A plane splits the euclidean space in two by all the points that satisfy the plane equation ax + by + cz + d = 0. As can be seen this is an extension of the concept of lines in 2 dimensions though lines can also exist in three dimensions.

plane(...)

is_plane(x)

as_plane(x)

Arguments

...

Various input. See the Constructor section.

x

A vector of planes or an object to convert to it

Value

An euclid_plane vector

Constructors

3 dimensional planes

  • Providing 4 numberics will construct planes with coefficients from the 4 numerics in the order given.

  • Providing 3 points will construct planes passing through the three points

  • Providing a point and vector will construct planes that goes through the point and are orthogonal to the vector

  • Providing a point and a direction will construct planes that goes through the point and are orthogonal to the direction

  • Providing a point and a line will construct planes that goes through the point and 2 points on the line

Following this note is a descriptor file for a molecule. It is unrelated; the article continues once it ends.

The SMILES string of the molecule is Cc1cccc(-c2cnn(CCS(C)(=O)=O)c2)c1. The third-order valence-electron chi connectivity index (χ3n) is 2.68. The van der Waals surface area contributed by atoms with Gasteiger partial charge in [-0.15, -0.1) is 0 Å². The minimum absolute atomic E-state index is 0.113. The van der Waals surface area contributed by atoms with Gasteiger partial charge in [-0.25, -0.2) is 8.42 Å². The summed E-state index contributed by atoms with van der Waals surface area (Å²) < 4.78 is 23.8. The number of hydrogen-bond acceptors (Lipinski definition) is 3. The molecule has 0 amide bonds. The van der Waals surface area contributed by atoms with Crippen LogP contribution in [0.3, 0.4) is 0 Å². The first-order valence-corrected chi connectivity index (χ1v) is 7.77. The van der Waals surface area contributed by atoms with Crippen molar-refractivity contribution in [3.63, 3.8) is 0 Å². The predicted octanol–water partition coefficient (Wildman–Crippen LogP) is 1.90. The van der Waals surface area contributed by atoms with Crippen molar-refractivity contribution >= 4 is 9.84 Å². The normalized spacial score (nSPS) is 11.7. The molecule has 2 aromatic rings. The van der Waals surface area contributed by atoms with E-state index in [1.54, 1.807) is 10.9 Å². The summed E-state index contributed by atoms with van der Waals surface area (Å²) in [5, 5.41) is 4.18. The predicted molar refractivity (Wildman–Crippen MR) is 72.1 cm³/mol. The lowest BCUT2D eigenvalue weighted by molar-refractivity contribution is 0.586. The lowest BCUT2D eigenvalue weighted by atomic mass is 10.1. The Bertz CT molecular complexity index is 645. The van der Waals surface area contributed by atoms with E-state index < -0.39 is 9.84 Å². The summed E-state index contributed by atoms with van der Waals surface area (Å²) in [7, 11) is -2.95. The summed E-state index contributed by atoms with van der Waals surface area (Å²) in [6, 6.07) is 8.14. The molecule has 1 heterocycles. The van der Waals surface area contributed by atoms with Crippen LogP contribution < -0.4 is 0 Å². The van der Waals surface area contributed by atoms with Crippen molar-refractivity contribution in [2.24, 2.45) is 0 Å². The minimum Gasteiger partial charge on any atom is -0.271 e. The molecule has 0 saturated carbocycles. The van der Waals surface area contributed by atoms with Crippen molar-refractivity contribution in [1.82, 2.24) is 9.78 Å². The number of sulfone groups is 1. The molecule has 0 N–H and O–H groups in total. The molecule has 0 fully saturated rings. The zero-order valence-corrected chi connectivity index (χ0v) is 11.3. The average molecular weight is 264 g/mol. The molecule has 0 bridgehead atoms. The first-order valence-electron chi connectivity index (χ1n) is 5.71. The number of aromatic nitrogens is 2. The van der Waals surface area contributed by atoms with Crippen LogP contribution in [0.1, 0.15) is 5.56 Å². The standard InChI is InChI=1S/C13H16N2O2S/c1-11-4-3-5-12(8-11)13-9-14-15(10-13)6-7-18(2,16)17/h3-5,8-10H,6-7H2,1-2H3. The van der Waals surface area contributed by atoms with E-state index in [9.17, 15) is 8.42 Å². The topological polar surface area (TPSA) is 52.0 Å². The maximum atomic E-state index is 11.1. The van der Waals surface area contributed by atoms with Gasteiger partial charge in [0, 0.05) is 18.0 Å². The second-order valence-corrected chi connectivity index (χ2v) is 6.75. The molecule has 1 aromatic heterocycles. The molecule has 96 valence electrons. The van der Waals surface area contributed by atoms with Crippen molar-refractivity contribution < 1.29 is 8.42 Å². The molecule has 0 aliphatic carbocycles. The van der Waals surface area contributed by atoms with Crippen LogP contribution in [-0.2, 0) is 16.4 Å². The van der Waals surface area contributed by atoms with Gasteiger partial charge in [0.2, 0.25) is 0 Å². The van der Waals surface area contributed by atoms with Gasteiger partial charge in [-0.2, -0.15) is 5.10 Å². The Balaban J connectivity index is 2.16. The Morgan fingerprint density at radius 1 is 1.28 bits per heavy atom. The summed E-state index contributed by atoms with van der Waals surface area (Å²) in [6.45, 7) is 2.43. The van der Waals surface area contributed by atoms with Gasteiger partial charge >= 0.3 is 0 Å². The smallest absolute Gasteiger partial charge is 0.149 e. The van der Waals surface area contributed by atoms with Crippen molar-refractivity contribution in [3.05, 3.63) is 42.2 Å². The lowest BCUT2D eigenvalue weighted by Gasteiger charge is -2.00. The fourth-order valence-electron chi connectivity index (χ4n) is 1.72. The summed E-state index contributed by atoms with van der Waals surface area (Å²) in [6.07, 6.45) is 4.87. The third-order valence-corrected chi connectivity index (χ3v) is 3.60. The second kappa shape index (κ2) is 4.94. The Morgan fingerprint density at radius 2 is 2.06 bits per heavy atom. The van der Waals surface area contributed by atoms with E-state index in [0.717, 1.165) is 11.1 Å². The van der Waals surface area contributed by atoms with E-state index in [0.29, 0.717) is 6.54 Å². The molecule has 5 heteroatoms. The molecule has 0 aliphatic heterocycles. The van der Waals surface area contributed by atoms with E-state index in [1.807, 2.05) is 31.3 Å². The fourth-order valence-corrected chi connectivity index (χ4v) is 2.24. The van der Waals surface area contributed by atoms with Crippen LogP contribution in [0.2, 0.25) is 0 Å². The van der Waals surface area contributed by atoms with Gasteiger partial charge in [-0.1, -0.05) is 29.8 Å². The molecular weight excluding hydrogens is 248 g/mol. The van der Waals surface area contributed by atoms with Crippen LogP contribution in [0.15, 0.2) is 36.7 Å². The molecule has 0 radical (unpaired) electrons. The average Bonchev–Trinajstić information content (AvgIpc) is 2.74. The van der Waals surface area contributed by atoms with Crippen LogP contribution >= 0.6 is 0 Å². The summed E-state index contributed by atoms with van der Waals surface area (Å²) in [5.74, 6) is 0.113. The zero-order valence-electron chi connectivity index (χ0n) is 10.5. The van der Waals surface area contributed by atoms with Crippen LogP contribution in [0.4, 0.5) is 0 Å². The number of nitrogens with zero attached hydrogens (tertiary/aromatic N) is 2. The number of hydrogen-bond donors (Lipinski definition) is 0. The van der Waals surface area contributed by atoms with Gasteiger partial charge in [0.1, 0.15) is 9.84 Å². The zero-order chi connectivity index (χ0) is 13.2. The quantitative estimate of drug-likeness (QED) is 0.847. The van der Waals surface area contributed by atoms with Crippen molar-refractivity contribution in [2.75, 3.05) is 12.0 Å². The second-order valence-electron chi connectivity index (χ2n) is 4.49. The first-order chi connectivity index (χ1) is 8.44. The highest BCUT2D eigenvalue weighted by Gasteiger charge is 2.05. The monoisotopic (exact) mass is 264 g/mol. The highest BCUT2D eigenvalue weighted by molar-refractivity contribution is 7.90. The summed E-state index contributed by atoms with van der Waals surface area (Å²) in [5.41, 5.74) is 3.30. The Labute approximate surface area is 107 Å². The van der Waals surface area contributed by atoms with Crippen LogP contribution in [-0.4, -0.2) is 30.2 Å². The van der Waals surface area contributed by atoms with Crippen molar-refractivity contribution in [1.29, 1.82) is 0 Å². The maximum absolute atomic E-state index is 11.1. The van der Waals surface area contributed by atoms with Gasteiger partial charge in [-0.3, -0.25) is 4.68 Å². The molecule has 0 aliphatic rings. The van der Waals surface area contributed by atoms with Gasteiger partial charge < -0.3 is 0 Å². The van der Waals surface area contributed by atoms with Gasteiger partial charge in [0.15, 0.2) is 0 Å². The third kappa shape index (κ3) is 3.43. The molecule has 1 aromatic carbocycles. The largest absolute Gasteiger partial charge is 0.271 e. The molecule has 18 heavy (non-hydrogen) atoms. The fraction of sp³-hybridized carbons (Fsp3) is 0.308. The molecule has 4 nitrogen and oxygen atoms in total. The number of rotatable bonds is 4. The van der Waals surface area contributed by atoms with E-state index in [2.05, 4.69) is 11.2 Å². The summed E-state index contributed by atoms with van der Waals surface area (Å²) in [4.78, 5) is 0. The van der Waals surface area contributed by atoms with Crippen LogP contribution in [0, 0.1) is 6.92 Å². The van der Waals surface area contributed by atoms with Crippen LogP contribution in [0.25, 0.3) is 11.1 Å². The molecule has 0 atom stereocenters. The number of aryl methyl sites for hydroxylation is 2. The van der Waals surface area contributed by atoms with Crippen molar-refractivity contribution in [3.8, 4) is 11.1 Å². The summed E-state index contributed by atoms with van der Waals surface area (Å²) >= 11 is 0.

• Providing a point and a ray will construct planes that goes through the point and 2 points on the ray

  • Providing a point and a segment will construct planes that goes through the point and the two points making up the segment

  • Providing a circle will construct planes that contains the circle

  • Providing a triangle will construct planes that contains the triangle

Examples

# Construction p <- plane(sample(10, 2), sample(10, 2), sample(10, 2), sample(10, 2)) p
#> <3D euclid_planes [2]> #> [1] <a:1, b:9, c:5, d:7> <a:8, b:7, c:2, d:10>